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Novalis: Signs of Revolution
by William Arctander O'Brien
Duke University Press, 1994
eISBN: 978-0-8223-9984-1 | Paper: 978-0-8223-1519-3 | Cloth: 978-0-8223-1509-4
Library of Congress Classification PT2291.Z5O27 1995
Dewey Decimal Classification 831.6

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ABOUT THIS BOOK
Novalis traces the meteoric career of one of the most striking—and most strikingly misunderstood—figures of German Romanticism. Although Friedrich von Hardenberg (better known by his pseudonym, Novalis) published scarcely eighty pages of writings in his lifetime, his considerable fame and influence continued to spread long after his death in 1801. His posthumous reputation, however, was largely based on the myth manufactured by opportunistic editors, as Wm. Arctander O’Brien reveals in this book, the first to extract Hardenberg from the distortions of history.
A member of the generation of the 1770s that included Hegel, Hölderlin, and Schelling, Hardenberg was an avid follower of the French Revolution, a semiotician avant la lettre, and a prescient critic of religion. Yet in 1802, only a year after his death, the writer who had scandalized the Prussian court was marketed to a nation at war as a reactionary patriot, a sweet versifier of Idealism, and a morbid mystic. Identifying the break between Hardenberg’s own early Romanticism and the late Romanticism that falsified it, Novalis shows us a writer fully engaged in revolutionary politics and examines his semiotic readings of philosophy and of the political, scientific, and religious institutions of the day. Drawing on the full range of Novalis’s writings, including his poetry, notebooks, novels, and journals, O’Brien situates his semiotics between those of the eighteenth century and those of the twentieth and demonstrates the manner in which a concern for signs and language permeated all aspects of his thought.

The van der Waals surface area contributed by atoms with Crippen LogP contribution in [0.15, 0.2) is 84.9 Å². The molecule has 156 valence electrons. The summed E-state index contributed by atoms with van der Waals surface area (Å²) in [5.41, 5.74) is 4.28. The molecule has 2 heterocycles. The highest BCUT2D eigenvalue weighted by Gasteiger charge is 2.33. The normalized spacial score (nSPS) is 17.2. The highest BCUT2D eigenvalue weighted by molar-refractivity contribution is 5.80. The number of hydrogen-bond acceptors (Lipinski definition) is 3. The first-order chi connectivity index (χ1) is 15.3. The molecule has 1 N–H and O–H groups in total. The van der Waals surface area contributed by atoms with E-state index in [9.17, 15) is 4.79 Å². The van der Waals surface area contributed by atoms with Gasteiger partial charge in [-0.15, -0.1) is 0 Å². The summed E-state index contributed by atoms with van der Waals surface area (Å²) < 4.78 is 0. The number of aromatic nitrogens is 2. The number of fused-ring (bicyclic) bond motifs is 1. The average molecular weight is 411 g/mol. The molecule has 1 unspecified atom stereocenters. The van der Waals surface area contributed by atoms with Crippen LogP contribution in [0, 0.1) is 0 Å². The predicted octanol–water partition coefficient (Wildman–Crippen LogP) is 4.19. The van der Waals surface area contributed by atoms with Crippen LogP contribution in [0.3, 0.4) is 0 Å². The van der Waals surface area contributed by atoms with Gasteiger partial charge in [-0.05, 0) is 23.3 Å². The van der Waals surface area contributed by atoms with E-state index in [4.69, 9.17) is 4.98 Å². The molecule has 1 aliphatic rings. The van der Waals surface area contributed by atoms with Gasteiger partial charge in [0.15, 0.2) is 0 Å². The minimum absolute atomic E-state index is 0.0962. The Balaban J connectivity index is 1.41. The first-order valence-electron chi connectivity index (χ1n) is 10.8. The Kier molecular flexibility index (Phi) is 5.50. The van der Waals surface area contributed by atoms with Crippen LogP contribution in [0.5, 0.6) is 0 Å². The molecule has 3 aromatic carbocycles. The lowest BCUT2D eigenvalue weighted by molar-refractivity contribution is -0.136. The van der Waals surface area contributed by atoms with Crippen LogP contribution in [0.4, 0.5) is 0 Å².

The most extensive study of Hardenberg available in English, Novalis makes this revolutionary theoretician visible for the first time. Mining a crucial chapter in the history of semiotics and social theory, it suggests fruitful, sometimes problematic connections between semiotic, historical, "deconstructive," and philological practices as it presents a portrait of one of the most complex figures in literary history. Indispensable for scholars of German Romanticism, Novalis will also be of interest to students of comparative literature and European intellectual history.

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